The advantages of the molded magnetic pole pieces of the present invention is not possible with the prior art construction using thin stamped sheets of iron, called laminations. In comparison, the molded magnetic flux channels allow the designer to modify the molded magnetic pole pieces to create shapes that are advantageous magnetically, which is not possible in the prior art using two dimension stamping.

Using the motor configuration of the present invention overcomes the problem of “Armature Reaction”, by reducing the flux shift due to interaction of permanent magnets and flux of the stator which is a problem in prior art radially aligned phase motors. Another advantage of using this configuration is that there is no inter-reaction between phases as on conventional circuitry using sequenced stators and rotors. This allows near perfect timing of stator current to coincide with natural reverse EMF of stator by the simpler and more precise method of timing phase advance and current pulse waveform shaping and duration variation.

Phase windings may be individually driven by electronics, or may be WYE, STAR, or DELTA connected as shown in FIGS. 10 a and 10 b. In a preferred embodiment, each phase stator winding is separately driven by a square wave, sine wave, trapezoidal waveform, or a combination thereof from a motor full bridge power circuit, not shown. The parallel pole molded magnetic flux channels allow pole surface shapes to be properly shaped to control magnetic flux density to allow voltage waveforms to be sine wave, square wave, trapezoidal waveform, or a combination thereof as shown in FIGS. 10, 11 a and 11 b. Unlike prior art motors, it is not necessary to use six-step trapezoidal power to run the motor although this type excitation can be used. During high torque starting, DC may be applied to all phase coils simultaneously, except the one phase while the passing magnet polarity reverses.

In an embodiment, a cooling, non-metallic hollow tube may be wound in the rows of molded magnetic flux channels to carry away the IR heat generated by the coil windings. In very large motors, hollow coil conductors may be used for the same purpose, with liquid coolant circulated through the coils.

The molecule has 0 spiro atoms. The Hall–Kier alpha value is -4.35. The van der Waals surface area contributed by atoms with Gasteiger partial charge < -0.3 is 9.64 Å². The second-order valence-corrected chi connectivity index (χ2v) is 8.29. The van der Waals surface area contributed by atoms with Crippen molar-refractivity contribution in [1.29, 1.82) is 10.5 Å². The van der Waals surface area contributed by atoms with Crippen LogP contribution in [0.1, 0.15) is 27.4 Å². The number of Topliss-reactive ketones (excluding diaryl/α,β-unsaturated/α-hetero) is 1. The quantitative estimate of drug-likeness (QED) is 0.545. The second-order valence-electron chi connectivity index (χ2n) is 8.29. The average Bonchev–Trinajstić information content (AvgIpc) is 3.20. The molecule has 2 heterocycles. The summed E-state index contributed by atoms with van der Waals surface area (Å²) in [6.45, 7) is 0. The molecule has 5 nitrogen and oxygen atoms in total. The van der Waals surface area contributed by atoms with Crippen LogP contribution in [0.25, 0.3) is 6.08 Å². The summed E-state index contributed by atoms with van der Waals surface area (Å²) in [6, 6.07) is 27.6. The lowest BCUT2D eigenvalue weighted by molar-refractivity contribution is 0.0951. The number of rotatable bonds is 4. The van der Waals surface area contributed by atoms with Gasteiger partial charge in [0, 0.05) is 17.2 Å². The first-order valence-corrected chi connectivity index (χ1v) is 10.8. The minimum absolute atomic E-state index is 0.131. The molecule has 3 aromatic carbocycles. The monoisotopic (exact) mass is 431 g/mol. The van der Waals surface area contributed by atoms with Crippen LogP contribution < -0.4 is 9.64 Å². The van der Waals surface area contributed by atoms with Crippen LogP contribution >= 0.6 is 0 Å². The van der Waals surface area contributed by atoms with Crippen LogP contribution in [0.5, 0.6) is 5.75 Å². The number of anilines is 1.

A preferred embodiment is the “Wheel Motor” 200 shown in FIG. 8. In this embodiment, one or more large tubeless tires 210 are mounted on the circumference of the outer rotor, and in a preferred embodiment, the tire 210 may be inflated with part liquid along with gas inflation. Rotation of the wheel motor 100 causes the liquid to cool the rotor of the motor and the permanent magnets. This allows the use of lower cost neodymium iron boron magnets rather than the more costly samarium cobalt magnets. It is well known that neodymium magnets must not be allowed to get too hot or they may lose magnetism.

In alternative embodiments the motor is used for a track wheel 300 or propeller hub motor is shown in FIG. 8 b. Other alternative applications include using the motor in any motor requiring high torque at low RPM without gearboxes, such as but not limited to, augers, elevator motors, and garage door motors and as a direct drive wind turbine dynamo.

The top surface of the north and south pole pieces that are aligned with the permanent magnets is flat as shown in FIG. 6 c or concave as shown in FIG. 6 d in shape for a desired flux density to produce corresponding reverse electro motive force (reverse EMF) waveform as required when a square wave is applied to the transverse winding. When a sine wave is applied to the transverse winding, the top surfaces of the north and south pole pieces are curved as shown in FIG. 6 e.

FIG. 6 a is a side view of four consecutive parallel pole molded magnetic flux channels with transversely wound conductive wire being run through the winding tunnel and FIG. 6 b is an exploded view showing the magnetic flux in the air gap between a mated north and south pole pieces formed by the undercut faces of the top portion of each of the north and south pole pieces. The work performed by this electric motor, whether as a dynamo or motor, occurs at the gap 180 between the permanent magnets and the stator electromagnets as shown in FIG. 1. It is important to transfer nearly all the magnetic flux from the air gap to the transverse winding without losses as a dynamo, and as a motor, it is also important to transfer nearly all the magnetic flux from the transverse winding to the air gap.

Unlike prior art conventional laminated designs which reduce eddy currents in one plane, the molded magnetic flux channel reduces eddy currents in all directions and planes resulting in a reduction in eddy current heat loss and increased efficiency. As shown in FIG. 6 b, at the poles, (N-S-N-S) there is a gap between poles of opposite magnetic polarity, labeled “X”. This air gap may be on the order of approximately 0.200 inches. Unavoidably, there is a loss of magnetic flux between the facing edges of the two opposite poles. To minimize this unavoidable loss, the edge width is made the minimum that can convey flux to or from the air gap with the permanent magnets.

Between the poles, the remainder of the interleaved opposite magnetic polarity member is undercut, so that the distance between opposite pole surfaces is approximately four (4) times the top opening between the poles faces to minimize the flux loss between opposite poles of the main body of the poles.

Because the magnetic flux loss decreases as the square of the distance between the surfaces, by undercutting the interleaved facing opposite magnetic polarity surfaces so that the distance in increased by a factor of approximately four, decreases the magnetic loss by a factor of approximately sixteen.